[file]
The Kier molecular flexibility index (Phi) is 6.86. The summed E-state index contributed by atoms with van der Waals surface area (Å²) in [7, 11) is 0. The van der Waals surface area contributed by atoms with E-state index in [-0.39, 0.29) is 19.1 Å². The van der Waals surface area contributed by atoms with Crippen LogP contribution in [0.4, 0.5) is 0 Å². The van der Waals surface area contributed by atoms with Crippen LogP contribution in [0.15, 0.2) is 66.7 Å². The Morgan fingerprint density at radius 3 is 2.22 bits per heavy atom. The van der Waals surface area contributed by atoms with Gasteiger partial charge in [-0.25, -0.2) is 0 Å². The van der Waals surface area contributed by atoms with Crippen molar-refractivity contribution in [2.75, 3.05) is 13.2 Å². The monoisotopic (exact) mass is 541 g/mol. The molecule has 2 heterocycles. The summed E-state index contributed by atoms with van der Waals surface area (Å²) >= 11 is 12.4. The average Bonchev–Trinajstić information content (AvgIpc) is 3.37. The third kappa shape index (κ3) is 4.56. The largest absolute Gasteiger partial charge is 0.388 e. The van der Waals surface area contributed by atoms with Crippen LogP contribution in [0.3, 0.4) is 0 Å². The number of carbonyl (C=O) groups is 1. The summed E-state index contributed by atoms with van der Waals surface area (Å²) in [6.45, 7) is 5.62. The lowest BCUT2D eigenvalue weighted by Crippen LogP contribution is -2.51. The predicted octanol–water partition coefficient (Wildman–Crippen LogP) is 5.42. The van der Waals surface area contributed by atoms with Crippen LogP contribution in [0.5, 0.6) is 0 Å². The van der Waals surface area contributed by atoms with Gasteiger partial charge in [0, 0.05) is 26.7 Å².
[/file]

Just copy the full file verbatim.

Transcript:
The Kier molecular flexibility index (Phi) is 6.86. The summed E-state index contributed by atoms with van der Waals surface area (Å²) in [7, 11) is 0. The van der Waals surface area contributed by atoms with E-state index in [-0.39, 0.29) is 19.1 Å². The van der Waals surface area contributed by atoms with Crippen LogP contribution in [0.4, 0.5) is 0 Å². The van der Waals surface area contributed by atoms with Crippen LogP contribution in [0.15, 0.2) is 66.7 Å². The Morgan fingerprint density at radius 3 is 2.22 bits per heavy atom. The van der Waals surface area contributed by atoms with Gasteiger partial charge in [-0.25, -0.2) is 0 Å². The van der Waals surface area contributed by atoms with Crippen molar-refractivity contribution in [2.75, 3.05) is 13.2 Å². The monoisotopic (exact) mass is 541 g/mol. The molecule has 2 heterocycles. The summed E-state index contributed by atoms with van der Waals surface area (Å²) >= 11 is 12.4. The average Bonchev–Trinajstić information content (AvgIpc) is 3.37. The third kappa shape index (κ3) is 4.56. The largest absolute Gasteiger partial charge is 0.388 e. The van der Waals surface area contributed by atoms with Crippen LogP contribution in [0.3, 0.4) is 0 Å². The number of carbonyl (C=O) groups is 1. The summed E-state index contributed by atoms with van der Waals surface area (Å²) in [6.45, 7) is 5.62. The lowest BCUT2D eigenvalue weighted by Crippen LogP contribution is -2.51. The predicted octanol–water partition coefficient (Wildman–Crippen LogP) is 5.42. The van der Waals surface area contributed by atoms with Crippen LogP contribution in [0.5, 0.6) is 0 Å². The van der Waals surface area contributed by atoms with Gasteiger partial charge in [0, 0.05) is 26.7 Å².